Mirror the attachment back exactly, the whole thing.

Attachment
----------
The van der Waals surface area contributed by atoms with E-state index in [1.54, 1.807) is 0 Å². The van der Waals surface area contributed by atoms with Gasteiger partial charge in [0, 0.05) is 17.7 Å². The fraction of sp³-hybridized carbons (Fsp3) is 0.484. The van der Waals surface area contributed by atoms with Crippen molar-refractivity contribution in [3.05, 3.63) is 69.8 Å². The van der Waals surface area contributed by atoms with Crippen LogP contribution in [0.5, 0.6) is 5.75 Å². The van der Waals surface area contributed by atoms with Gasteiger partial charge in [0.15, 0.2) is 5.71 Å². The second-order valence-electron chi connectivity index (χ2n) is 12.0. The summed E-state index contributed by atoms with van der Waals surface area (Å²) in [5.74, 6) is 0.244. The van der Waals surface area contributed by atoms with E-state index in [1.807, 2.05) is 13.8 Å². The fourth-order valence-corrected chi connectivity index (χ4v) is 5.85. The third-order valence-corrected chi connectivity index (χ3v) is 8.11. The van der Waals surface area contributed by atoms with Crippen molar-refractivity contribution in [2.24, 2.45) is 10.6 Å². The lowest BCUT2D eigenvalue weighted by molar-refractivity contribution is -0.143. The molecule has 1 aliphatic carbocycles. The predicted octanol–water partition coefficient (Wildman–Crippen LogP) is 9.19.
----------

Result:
The van der Waals surface area contributed by atoms with E-state index in [1.54, 1.807) is 0 Å². The van der Waals surface area contributed by atoms with Gasteiger partial charge in [0, 0.05) is 17.7 Å². The fraction of sp³-hybridized carbons (Fsp3) is 0.484. The van der Waals surface area contributed by atoms with Crippen molar-refractivity contribution in [3.05, 3.63) is 69.8 Å². The van der Waals surface area contributed by atoms with Crippen LogP contribution in [0.5, 0.6) is 5.75 Å². The van der Waals surface area contributed by atoms with Gasteiger partial charge in [0.15, 0.2) is 5.71 Å². The second-order valence-electron chi connectivity index (χ2n) is 12.0. The summed E-state index contributed by atoms with van der Waals surface area (Å²) in [5.74, 6) is 0.244. The van der Waals surface area contributed by atoms with E-state index in [1.807, 2.05) is 13.8 Å². The fourth-order valence-corrected chi connectivity index (χ4v) is 5.85. The third-order valence-corrected chi connectivity index (χ3v) is 8.11. The van der Waals surface area contributed by atoms with Crippen molar-refractivity contribution in [2.24, 2.45) is 10.6 Å². The lowest BCUT2D eigenvalue weighted by molar-refractivity contribution is -0.143. The molecule has 1 aliphatic carbocycles. The predicted octanol–water partition coefficient (Wildman–Crippen LogP) is 9.19.